Over at IT Garage, Doc writes:
In Software by Bounty, Doug Kay says, This is a tangible manifestation of what Doc Searls has described as the demand side taking control, and I think it bodes well for the further formalization of a demand-driven economy of software products.
I think it’s a great example of the death of distance between first sources and final customers, and the emergence of new markets without marketing. As Don Marti puts it, The biggest transformation in software is the erasure of the line between “the business side” and “the technical side”. Everyone needs to know what’s going on in the market. And “on-message” is obsolete — the market already knows the truth… And the truth is that there is plenty of demand for which marketing is no longer the best intermediator between demand and supply.
Hold on, Doc & Don. There are some serious misconceptions here. Sure, erasing the dividing line between business and technology is great. But markets don’t “already know the truth” and understanding the right message to talk about with your market is vital. It’s ridiculous how many bad tech presentations I’ve had to endure…
I know its easy to run with “marketing is bad” material. It’s a favorite of the technology crowd, since technologists often find themselves across drawn battle lines with marketing guys on the other side making ridiculuous demands.
Sure, a lot of marketing is horrific. But the power of good marketing is incredible. Just look at the different between Apple with Jobs and Apple with Sculley, whose marketing debacle with the Newton was firmly grounded in his experience and expertise from Pepsi-Cola. Fact: you can’t market technology like you can soda pop. And lots of marketers don’t understand that, which makes life for technologists a challenge.
Some see Sculley’s failure as an example of why marketing is bad. On the contrary, it is a counterpoint to the value of the brilliant marketing of Steve Jobs, even for technology companies. Perhaps especially for technology companies. And the message holds whether you like Apple or not.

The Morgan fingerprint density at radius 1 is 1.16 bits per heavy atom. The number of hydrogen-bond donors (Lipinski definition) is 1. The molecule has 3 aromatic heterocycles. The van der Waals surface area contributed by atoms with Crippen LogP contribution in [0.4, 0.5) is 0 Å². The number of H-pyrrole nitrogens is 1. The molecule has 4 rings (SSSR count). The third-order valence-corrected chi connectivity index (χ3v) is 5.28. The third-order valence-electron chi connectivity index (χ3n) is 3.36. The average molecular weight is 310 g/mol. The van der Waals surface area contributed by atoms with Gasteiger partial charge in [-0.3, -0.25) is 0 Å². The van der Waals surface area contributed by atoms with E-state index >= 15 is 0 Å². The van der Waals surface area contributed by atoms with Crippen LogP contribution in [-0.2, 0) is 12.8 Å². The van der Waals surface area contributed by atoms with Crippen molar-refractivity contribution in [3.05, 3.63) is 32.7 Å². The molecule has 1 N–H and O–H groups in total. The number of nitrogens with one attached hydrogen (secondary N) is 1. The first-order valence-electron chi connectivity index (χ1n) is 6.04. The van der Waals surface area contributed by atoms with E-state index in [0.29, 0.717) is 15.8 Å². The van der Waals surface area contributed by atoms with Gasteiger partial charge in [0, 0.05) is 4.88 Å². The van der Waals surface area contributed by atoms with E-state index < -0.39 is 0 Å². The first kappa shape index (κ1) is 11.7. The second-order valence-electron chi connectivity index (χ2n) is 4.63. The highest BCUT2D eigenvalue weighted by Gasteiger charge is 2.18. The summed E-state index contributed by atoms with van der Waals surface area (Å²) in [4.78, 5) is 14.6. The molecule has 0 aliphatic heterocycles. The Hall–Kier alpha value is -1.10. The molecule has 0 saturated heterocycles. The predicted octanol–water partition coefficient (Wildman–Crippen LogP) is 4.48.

“Markets without marketing” is really just sales. It is nothing new.
Any time you have a market–anywhere numerous transactions occur–good marketing can help a company make better decisions and communicate more clearly. If you just have one-to-one relationships, absent a market of any kind, marketing is irrelevant. And you don’t have a market. That’s just non-markets without marketing. Also nothing new.
But when you do have a market, it pays to try to understand the market as a medium for trends so that you can better predict the future and have more useful and productive conversations with people in that market. If instead, you treat every conversation as a new conversation, without connection to your own history and reputation for creating value, and disconnected from the lessons learned in your previous conversations, you might as well be a neurotically forgetful door-to-door salesman of inimaginative, generic products. Keeps you busy, but it isn’t real effective.
No matter how you reach your customers, markets require clarity of communication. Word-of-mouth is the most powerful form of advertising in the world. For it to work, people need to be able to rationally understand your product, emotionally resonate with the value you provide, and have easily repeatable stories that communicate the right message about the right people. In short, you need a good brand. And without understanding the market as an aggregate, you cannot create a viable brand, because doing so creates either something solipsistically suited perfectly to your own internal delusions or designed for just one customer. As soon as you extend into an understand of how your brand can catalyze and energize multiples of people, you are doing marketing.
I am a huge fan of D.B. Holt’s How Brands Become Icons: The Principles of Cultural Branding. He presents an excellent analysis of how real-world brands established themselves as icons in our culture, including how many of them struggled along the way, with misteps and mistakes that often left them disconnected from people who really cared about their value. But when communications link credible, compelling value with the right audience using stories that resonate with meaning and cultural depth, brands become icons and sales skyrocket. And it doesn’t need anything more complicated than a good conversation to start the ball rolling.
No matter how disintermediated you make the markets, people must make a final decision about buying or not buying. That decision rarely comes down purely to price. People incorporate a wide range of factors when making a purchase and at the end it boils down to whether or not they trust that purchase to create more value in their life than any other option, including buying nothing. That trust is a reflection of the brand and their purchase an expression of faith in that brand.
What I think we all really want are markets without stupid marketers and bad marketing. Now that’s a noble goal, but I don’t expect we’ll see it any time soon. Luckily, we are seeing increasing velocity in the marketplace, and that at least, should help weed out the marketers who can’t keep up.
In the meantime, I’ll throw my support behind removing the dividing line between “the business side” and “the technical side.” Everyone should be part of the marketing conversation. Technologists who don’t understand the market are just as dangerous as marketers who don’t understand the technology!